The European Regions Airline Association (ERA) and other leading industry organizations have appealed to the Dutch government to not move forward with its planned taxation policy.
In a joint letter sent to the Minister of Finance, the group highlighted several crucial issues in relation to this proposal including the negative effect it would have on the Dutch economy, the inefficiency of such forms of taxation and contradictions with accepted international law, standards and principles.
At the very least, the association requested that the Dutch Government conduct an independent evaluation of the economic and environmental impact of the policy and then hold an open and constructive public consultation process before deciding on the matter with finality.
The ERA, IATA, AIRE, AFRAA, A4A, AACO, AAPA, ALTA and NACC understand that the Dutch Government has pronounced its intention to tackle aviation’s environmental impact through taxation, imagining a Europe-wide tax on aviation in the context of planned negotiations in 2019 on the ‘Paris climate objectives.’
A tax on supposed “noisy and polluting” aircraft is also under examination and, if both measures are deemed insufficient, an aviation passenger tax may be initiated in the Netherlands from 2021.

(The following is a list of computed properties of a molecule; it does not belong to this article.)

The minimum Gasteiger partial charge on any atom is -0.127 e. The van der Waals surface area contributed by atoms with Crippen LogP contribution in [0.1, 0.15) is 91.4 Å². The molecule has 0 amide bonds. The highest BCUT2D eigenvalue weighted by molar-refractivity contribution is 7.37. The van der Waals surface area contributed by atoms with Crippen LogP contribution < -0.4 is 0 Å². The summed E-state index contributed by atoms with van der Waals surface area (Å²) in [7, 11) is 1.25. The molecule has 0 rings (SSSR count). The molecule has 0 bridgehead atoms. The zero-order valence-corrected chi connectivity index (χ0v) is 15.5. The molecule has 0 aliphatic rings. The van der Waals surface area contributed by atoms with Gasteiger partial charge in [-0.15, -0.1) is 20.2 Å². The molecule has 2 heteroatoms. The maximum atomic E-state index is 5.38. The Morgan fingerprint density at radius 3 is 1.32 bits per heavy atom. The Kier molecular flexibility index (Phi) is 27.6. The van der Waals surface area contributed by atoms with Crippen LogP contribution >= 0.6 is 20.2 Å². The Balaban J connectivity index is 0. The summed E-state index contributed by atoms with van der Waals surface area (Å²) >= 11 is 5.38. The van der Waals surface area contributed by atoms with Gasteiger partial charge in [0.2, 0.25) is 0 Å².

In addition to the incongruity with international law and principles, the associations pinpointed the negative impact of the previous air passenger taxes in the Netherlands and other European countries.
The proposed taxation policy is also in opposition with the principles that lie in all of ICAO’s requirements regarding environmental levies. ICAO adopted a Global Market-Based Measure in October 2016 to tackle emissions from international aviation, with great support from ICAO’s member states.
The ICAO Assembly Resolution specifies that CORSIA is to be the sole market-based measure applying to CO2 emissions from international aviation. The Preamble of ICAO Resolution A39-3 emphasizes that market-based measures should not be repetitive and international aviation CO2 emissions should be accounted for only once.
Moreover, intra-EU flights are governed by the EU Emissions Trading Scheme, in which airlines already pay their contribution towards lessening the environmental impact.
The aviation, travel and tourism sector plays a crucial role in and contributes significantly to, the Dutch economy and this should be supported and cultivated, not impeded by ineffective government taxation.